General Manager, Angelfire.com, October 1998-March 1999. In a short-term assignment, assumed bottom-line responsibility for Angelfire.com, 11th most visited site on the Internet. Established budget and staffing plan for organization. Stabilized server platform, which allowed traffic to increase 300% in six months. Began transition of daily operation of the site from the site’s founders in Maryland to a Williamstown, MA-based team. Hired core technical and production personnel, transitioned leadership to current GM.

 

1994-1998: Tripod, Inc., Williamstown, MA, USA

I joined Tripod while pursuing a graduate degree at RPI. Tripod’s need for a fulltime technical expert compelled me to withdraw from RPI and give Tripod my full attention. In addition to everyday responsibilities, I was a member of Tripod’s senior management team and the technical expert on the teams that raised our two rounds of venture capital funding and which oversaw our sale to Lycos.

 

In the four years I worked with Tripod, the company grew from 4 employees and a valuation of $100,000, to 70 employees, 5 million users and a valuation of $58 million. When we sold the company, we were one of the 15 most visited sites on the Internet.

 

VP, R&D, 1997-1998. Hired and trained a team of researchers and advanced development specialists. Created a set of statistical tools that identified Tripod’s most active publishers and advocated corporate policy changes based on our discoveries. Initiated the research that led to Tripod’s “gizmo” data feed architecture and “memberCGI” product.

 

VP, Business Development, 1996-1997. Led the engineering effort to develop a shrink-wrapped package of community tools (homepage builder, chat, conferencing, profiling, email), codenamed “Metros”. Led the sales effort to market Metros to clients within the Internet and entertainment worlds. Coordinated a successful defense of a lawsuit brought by the Software Publishers Association.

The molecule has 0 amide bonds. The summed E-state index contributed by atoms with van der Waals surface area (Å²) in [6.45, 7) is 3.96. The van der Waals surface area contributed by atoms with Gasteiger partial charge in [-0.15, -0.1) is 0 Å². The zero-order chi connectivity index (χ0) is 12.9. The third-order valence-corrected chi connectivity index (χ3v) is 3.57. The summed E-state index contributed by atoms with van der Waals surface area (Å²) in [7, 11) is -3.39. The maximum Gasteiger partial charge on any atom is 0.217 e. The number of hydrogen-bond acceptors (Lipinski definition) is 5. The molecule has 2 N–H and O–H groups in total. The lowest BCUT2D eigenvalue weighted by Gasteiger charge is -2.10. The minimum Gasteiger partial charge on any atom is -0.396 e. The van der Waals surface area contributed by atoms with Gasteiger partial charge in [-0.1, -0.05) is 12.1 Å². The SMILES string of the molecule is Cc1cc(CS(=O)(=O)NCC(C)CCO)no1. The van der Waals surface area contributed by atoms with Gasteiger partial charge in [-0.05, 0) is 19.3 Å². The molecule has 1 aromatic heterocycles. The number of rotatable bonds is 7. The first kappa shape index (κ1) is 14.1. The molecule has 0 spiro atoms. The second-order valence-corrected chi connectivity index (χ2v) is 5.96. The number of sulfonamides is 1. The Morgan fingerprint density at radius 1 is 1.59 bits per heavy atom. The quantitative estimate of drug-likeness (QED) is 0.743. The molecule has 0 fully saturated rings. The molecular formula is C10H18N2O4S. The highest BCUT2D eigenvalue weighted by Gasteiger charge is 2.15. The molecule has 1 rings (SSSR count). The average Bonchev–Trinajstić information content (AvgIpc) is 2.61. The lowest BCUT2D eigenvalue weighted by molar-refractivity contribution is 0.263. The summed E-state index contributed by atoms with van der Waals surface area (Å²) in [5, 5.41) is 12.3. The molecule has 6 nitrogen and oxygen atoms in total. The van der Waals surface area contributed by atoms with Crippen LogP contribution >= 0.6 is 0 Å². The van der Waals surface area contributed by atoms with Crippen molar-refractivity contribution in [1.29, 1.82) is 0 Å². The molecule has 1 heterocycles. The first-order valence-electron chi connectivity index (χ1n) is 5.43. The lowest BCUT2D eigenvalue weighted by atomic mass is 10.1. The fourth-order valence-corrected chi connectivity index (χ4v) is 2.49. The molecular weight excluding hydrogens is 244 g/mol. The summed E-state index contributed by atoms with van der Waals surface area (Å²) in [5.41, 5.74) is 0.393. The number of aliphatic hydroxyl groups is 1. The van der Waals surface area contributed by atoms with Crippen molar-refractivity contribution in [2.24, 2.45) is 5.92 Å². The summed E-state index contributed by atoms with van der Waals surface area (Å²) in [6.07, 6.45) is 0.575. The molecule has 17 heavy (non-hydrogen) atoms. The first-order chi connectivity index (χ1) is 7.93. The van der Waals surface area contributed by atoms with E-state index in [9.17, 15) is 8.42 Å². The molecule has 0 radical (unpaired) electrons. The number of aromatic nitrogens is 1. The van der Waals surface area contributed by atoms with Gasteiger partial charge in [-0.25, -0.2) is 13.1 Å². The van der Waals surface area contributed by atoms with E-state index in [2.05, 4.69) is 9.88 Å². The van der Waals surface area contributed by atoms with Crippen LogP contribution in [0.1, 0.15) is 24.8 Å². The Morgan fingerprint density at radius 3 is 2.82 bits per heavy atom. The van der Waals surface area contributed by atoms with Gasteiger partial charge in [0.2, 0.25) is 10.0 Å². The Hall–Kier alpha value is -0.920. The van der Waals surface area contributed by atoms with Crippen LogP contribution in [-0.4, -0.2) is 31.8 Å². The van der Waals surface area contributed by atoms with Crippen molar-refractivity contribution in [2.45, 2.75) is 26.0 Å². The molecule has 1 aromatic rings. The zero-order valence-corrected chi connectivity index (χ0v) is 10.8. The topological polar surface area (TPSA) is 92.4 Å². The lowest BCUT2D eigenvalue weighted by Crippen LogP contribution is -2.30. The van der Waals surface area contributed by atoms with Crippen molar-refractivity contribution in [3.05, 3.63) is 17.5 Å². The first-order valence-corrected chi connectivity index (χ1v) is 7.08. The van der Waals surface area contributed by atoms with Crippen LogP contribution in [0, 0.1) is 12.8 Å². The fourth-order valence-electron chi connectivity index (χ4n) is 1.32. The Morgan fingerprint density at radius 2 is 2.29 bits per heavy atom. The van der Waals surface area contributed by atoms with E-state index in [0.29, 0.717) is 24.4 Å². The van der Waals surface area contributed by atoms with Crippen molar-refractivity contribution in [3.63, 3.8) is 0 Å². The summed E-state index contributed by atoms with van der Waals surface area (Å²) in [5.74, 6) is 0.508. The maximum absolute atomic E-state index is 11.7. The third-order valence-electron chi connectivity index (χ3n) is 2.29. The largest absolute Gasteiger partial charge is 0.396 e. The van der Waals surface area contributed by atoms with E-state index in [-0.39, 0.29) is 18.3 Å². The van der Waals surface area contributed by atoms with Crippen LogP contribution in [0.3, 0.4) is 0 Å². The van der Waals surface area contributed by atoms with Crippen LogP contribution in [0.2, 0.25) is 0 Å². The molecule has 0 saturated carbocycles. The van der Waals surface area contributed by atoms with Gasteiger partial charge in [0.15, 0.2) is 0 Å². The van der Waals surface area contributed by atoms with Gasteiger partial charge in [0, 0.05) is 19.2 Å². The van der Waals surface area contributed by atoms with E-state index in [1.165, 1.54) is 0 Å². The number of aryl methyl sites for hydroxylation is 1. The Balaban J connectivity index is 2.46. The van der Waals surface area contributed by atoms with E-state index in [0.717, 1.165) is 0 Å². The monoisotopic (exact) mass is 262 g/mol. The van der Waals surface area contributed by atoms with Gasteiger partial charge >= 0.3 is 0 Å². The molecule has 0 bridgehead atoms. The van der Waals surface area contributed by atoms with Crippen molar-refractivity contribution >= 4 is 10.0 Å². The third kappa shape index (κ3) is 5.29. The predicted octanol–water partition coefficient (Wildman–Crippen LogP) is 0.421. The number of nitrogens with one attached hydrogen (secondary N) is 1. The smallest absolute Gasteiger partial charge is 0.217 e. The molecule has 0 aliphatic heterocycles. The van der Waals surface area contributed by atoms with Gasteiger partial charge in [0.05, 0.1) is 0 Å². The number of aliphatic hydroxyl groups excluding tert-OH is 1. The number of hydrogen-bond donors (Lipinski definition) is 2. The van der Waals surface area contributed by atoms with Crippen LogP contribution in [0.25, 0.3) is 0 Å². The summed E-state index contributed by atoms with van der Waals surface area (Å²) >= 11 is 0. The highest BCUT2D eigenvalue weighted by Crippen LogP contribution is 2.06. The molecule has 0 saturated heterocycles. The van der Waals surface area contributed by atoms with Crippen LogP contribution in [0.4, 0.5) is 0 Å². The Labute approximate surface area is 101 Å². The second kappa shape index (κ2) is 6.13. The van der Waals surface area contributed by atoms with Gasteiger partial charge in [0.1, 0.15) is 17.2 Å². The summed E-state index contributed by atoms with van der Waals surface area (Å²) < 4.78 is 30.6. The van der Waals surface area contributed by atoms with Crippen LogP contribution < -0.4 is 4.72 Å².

Webkeeper/Webmaster, 1995-1996. Hired and trained Tripod’s technical and programming staff. Supervised the transition of Tripod’s technology from outsourced to in-house. Oversaw development of Tripod’s core technology, including Homepage Builder, chat system, bulletin board system, and HTTP/MOO gateway.

 

Chief Designer, 1994-1995. Created Tripod’s first logos and corporate identity graphics. Hired and trained a graphic design and production staff, build the original Tripod website, launched in April 1995.

 

Education

1994-1995 Rensselaer Polytechnic Institute, Troy, NY, USA

Coursework towards a Master of Fine Arts degree. Withdrew to pursue professional interests.

 

1993-1994 University of Ghana, Legon, Ghana.

Conducted research on xylophone music of the Dagara people of northwest Ghana under the auspices of a Fulbright fellowship. Studied with ethnomusicologist Kwabena Nketiah, master xylophonist Bernard Woma, and Director of the National Theatre of Ghana, Nii Yartey.

 

1989-1993 Williams College, Williamstown, MA, USA

Awarded B.A. Philosophy, cum laude. My studies focused on human and artificial cognition, with coursework in cognitive science, neuroscience and computer science.

 

Public Speaking

Frequent speaker on international digital divide issues, including keynote speech at 2000 NetImpact conference at Thunderbird Management School. Academic lecturing experience on the history of the Internet, the economics of the Internet bubble, corporate social responsibility, and management theory in high-technology corporations. Taught winter semester course at Williams College, January 2001, on “Economics of the Internet”.

 

Technical Skills

Competent with Mac, Windows and most Unix flavors. Development experience in Perl, LISP, Lingo, Javascript. Experience supervising development in Perl, C, C++, Java. Extensive experience designing and managing high-volume webservers and server-based applications; designing and managing IT solutions for deployment in developing nations.

 

Recognition and Honors

Honored with Technology in the Service of Humanity Award by MIT Technology Review Magazine, 2002.

Named a Global Leader for Tomorrow by the World Economic forum, 2003.

 

Personal

-          Percussionist and composer, especially interested in traditional and contemporary African music. Unabashed accordion music fan and mediocre accordionist.

-          Active in local economic development organizations – board member of The Prospect Foundation, a North Adams-based IT education nonprofit.

-          Investor in and advisor to several early-stage Internet startups, some of which survived 2000-2002.

-          Lousy but enthusiastic woodworker.